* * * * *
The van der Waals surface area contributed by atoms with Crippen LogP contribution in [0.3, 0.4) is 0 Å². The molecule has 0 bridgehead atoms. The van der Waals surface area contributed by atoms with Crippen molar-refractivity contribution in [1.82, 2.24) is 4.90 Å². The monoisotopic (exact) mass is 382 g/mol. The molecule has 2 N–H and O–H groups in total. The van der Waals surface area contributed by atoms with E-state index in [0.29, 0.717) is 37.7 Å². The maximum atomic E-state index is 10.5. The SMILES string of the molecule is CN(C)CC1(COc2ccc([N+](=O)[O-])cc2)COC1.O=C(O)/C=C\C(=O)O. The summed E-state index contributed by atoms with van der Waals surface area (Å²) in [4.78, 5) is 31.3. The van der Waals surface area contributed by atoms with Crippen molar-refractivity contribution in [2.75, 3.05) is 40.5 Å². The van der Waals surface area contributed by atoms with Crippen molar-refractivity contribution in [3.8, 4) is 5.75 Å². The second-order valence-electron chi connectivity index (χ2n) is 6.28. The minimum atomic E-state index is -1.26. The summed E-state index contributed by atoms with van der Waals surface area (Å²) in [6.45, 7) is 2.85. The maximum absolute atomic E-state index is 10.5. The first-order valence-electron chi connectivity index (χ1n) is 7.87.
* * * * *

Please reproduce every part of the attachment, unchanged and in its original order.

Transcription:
The van der Waals surface area contributed by atoms with Crippen LogP contribution in [0.3, 0.4) is 0 Å². The molecule has 0 bridgehead atoms. The van der Waals surface area contributed by atoms with Crippen molar-refractivity contribution in [1.82, 2.24) is 4.90 Å². The monoisotopic (exact) mass is 382 g/mol. The molecule has 2 N–H and O–H groups in total. The van der Waals surface area contributed by atoms with E-state index in [0.29, 0.717) is 37.7 Å². The maximum atomic E-state index is 10.5. The SMILES string of the molecule is CN(C)CC1(COc2ccc([N+](=O)[O-])cc2)COC1.O=C(O)/C=C\C(=O)O. The summed E-state index contributed by atoms with van der Waals surface area (Å²) in [4.78, 5) is 31.3. The van der Waals surface area contributed by atoms with Crippen molar-refractivity contribution in [2.75, 3.05) is 40.5 Å². The van der Waals surface area contributed by atoms with Crippen molar-refractivity contribution in [3.8, 4) is 5.75 Å². The second-order valence-electron chi connectivity index (χ2n) is 6.28. The minimum atomic E-state index is -1.26. The summed E-state index contributed by atoms with van der Waals surface area (Å²) in [6.45, 7) is 2.85. The maximum absolute atomic E-state index is 10.5. The first-order valence-electron chi connectivity index (χ1n) is 7.87.